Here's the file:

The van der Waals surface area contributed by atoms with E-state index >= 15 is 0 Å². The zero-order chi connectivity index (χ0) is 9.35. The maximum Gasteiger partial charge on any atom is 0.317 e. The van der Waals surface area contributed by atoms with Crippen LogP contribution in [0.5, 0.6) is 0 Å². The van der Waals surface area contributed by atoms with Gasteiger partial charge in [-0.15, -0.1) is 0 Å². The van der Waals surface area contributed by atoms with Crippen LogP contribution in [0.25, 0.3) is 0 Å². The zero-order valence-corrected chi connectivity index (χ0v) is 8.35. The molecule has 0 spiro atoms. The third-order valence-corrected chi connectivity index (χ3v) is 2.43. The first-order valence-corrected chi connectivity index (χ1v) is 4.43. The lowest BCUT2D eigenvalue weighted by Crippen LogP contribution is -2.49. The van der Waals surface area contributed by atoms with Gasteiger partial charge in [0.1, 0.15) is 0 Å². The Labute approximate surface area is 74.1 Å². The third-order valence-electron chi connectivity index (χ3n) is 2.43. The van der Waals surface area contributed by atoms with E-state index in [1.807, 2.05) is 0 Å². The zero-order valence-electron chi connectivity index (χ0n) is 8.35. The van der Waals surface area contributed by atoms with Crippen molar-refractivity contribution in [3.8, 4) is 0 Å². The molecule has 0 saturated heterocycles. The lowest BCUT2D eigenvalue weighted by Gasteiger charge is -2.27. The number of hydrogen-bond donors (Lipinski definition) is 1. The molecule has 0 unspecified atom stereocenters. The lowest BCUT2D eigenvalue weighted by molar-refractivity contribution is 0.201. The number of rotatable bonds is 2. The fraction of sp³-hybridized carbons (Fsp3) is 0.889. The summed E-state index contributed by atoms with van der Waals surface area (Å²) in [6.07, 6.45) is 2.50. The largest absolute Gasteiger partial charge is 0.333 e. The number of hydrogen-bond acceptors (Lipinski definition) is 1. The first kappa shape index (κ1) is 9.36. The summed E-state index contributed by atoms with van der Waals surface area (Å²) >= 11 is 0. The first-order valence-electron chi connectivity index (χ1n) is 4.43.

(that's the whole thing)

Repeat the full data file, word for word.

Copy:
The van der Waals surface area contributed by atoms with E-state index >= 15 is 0 Å². The zero-order chi connectivity index (χ0) is 9.35. The maximum Gasteiger partial charge on any atom is 0.317 e. The van der Waals surface area contributed by atoms with Crippen LogP contribution in [0.5, 0.6) is 0 Å². The van der Waals surface area contributed by atoms with Gasteiger partial charge in [-0.15, -0.1) is 0 Å². The van der Waals surface area contributed by atoms with Crippen LogP contribution in [0.25, 0.3) is 0 Å². The zero-order valence-corrected chi connectivity index (χ0v) is 8.35. The molecule has 0 spiro atoms. The third-order valence-corrected chi connectivity index (χ3v) is 2.43. The first-order valence-corrected chi connectivity index (χ1v) is 4.43. The lowest BCUT2D eigenvalue weighted by Crippen LogP contribution is -2.49. The van der Waals surface area contributed by atoms with Gasteiger partial charge in [0.1, 0.15) is 0 Å². The Labute approximate surface area is 74.1 Å². The third-order valence-electron chi connectivity index (χ3n) is 2.43. The van der Waals surface area contributed by atoms with E-state index in [1.807, 2.05) is 0 Å². The zero-order valence-electron chi connectivity index (χ0n) is 8.35. The van der Waals surface area contributed by atoms with Crippen molar-refractivity contribution in [3.8, 4) is 0 Å². The molecule has 0 saturated heterocycles. The lowest BCUT2D eigenvalue weighted by Gasteiger charge is -2.27. The number of hydrogen-bond donors (Lipinski definition) is 1. The molecule has 0 unspecified atom stereocenters. The lowest BCUT2D eigenvalue weighted by molar-refractivity contribution is 0.201. The number of rotatable bonds is 2. The fraction of sp³-hybridized carbons (Fsp3) is 0.889. The summed E-state index contributed by atoms with van der Waals surface area (Å²) in [6.07, 6.45) is 2.50. The largest absolute Gasteiger partial charge is 0.333 e. The number of hydrogen-bond acceptors (Lipinski definition) is 1. The first kappa shape index (κ1) is 9.36. The summed E-state index contributed by atoms with van der Waals surface area (Å²) >= 11 is 0. The first-order valence-electron chi connectivity index (χ1n) is 4.43.